The fluctuation in the emission current is less than about several %, and no difficulties have been observed in tests.
In order to measure the contrast and the resolving power of the scanned image, a magnetic tape has been used and the results compared with those of a tungsten cathode. The results show a brightness several times higher than for a tungsten cathode, an improved resolving power and a superior contrast.
It has also been confirmed that the shape of the sharp end of the single crystal of lanthanum hexaboride is not changed, by the observation under a microscope. The thermionic emission cathode of this invention can be used as a cathode in electron beam processing apparatus and in microscopes.
Suitable conditions are given above.
The following is one example of a method for preparing the sharp end of the tip.
A powdered lanthanum hexaboride having a purity of 99.9% was crushed by a stainless-steel ball mill to obtain an average particle of less than 4 μm.
The powder was washed with hydrochloric acid and was compressed in a mold under 200 Kg/cm2 to obtain a molded product (10 × 10 × 200 mm). The molded product was further compressed under 300 Kg/cm2 and then compressed by hydraulic pressure of 1,000 Kg/cm2 in order to increase the density.
The molded product was sintered at 2,000° C for 30 minutes in a graphite susceptor by a high frequency heating operation.
The sintered product was heated in a high temperature-high pressure kiln used for preparing a single crystal under 10 atm. of argon gas at a rate of growth of the crystal of 20 mm/hr., whereby a single crystal having a diameter of 8 mm and a length of 30 mm was obtained. The single crystal was cut by an arc discharge method to obtain a cut single crystal having a  direction, a diameter of 0.2 mm and a length of 5 mm. The cut single crystal was treated by an electrolytic polishing operation using an electrolyte of 50 vol. % of water, 30 vol. % of phosphoric acid and 20 vol. % of glycerin, and using a ring made of platinum having a diameter of 0.3 mm and a ring diameter of 4 mm, under the electrolytic conditions of 4V and 20 mA. The electrolyte was changed during the electrolytic polishing operation.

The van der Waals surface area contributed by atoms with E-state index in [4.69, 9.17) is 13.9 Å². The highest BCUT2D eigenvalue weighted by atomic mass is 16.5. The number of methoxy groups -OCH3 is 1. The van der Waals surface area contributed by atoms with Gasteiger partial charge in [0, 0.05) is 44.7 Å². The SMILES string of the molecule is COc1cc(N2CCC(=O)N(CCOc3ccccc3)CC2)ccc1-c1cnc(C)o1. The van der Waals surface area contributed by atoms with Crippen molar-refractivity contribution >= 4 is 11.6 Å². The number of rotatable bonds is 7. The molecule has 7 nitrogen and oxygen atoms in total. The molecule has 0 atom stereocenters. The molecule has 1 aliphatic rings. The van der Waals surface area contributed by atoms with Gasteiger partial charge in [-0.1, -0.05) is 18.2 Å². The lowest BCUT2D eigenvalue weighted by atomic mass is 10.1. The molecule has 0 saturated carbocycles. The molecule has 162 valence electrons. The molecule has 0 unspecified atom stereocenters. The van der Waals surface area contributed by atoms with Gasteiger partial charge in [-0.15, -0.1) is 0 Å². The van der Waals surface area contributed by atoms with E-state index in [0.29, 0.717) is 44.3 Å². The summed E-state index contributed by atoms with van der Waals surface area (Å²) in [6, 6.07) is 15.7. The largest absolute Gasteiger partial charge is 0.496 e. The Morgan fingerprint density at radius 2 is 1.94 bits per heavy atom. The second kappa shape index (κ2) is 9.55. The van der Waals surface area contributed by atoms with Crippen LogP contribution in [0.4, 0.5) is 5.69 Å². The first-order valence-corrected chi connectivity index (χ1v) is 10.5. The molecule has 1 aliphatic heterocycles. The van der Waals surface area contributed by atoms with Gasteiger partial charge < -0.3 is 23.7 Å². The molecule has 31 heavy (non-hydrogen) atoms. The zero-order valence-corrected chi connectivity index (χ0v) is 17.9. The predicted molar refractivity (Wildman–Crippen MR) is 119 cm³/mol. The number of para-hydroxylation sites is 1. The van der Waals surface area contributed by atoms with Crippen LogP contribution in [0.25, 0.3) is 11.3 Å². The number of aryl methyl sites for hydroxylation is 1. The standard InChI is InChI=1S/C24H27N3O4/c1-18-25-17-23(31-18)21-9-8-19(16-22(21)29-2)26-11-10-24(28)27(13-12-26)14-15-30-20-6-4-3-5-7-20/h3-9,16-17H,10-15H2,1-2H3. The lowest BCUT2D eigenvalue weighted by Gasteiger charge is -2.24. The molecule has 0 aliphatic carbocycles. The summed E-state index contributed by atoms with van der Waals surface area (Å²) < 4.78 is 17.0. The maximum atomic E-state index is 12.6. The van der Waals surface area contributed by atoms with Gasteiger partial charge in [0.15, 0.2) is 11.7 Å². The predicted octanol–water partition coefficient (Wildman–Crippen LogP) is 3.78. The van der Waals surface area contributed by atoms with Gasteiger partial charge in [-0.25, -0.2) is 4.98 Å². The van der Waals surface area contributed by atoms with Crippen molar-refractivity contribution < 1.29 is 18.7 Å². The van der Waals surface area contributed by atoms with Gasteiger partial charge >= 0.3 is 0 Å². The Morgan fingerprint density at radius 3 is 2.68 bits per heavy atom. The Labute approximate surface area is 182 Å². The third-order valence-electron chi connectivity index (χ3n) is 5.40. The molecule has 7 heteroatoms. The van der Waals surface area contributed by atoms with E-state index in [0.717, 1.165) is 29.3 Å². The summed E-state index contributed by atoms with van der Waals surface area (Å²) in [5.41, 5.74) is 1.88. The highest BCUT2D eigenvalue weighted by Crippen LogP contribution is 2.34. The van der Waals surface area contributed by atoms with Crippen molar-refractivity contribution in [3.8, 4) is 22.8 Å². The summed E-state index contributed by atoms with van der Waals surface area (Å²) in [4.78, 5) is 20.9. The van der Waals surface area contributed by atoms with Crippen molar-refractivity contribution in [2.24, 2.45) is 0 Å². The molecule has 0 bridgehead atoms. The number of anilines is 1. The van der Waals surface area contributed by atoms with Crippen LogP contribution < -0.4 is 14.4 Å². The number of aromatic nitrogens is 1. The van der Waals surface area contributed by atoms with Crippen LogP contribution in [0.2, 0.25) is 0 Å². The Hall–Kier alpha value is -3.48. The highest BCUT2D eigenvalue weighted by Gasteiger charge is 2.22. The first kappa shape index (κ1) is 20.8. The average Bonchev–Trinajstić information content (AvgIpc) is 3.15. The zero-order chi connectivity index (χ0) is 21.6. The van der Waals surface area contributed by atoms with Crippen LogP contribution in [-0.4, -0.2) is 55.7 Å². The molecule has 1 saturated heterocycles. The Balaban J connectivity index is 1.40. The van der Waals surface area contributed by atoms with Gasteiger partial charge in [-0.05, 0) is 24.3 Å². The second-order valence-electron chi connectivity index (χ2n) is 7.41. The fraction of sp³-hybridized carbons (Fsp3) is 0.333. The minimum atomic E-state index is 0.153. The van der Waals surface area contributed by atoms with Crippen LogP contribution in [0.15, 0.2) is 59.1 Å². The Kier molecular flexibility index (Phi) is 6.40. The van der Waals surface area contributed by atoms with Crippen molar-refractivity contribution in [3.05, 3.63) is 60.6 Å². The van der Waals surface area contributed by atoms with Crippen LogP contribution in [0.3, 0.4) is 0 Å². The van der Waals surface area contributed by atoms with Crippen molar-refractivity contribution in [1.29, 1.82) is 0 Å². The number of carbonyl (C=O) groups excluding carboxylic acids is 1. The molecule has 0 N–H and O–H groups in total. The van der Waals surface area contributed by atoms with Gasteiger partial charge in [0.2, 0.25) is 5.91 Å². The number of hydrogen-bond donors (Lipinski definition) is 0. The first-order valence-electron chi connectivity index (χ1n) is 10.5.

A tip of a thermionic emission cathode having a sharp end (0.1 μm of curvature) was obtained.
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|Clasificación de EE.UU.||313/346.00R, 313/336, 252/521.1, 252/509|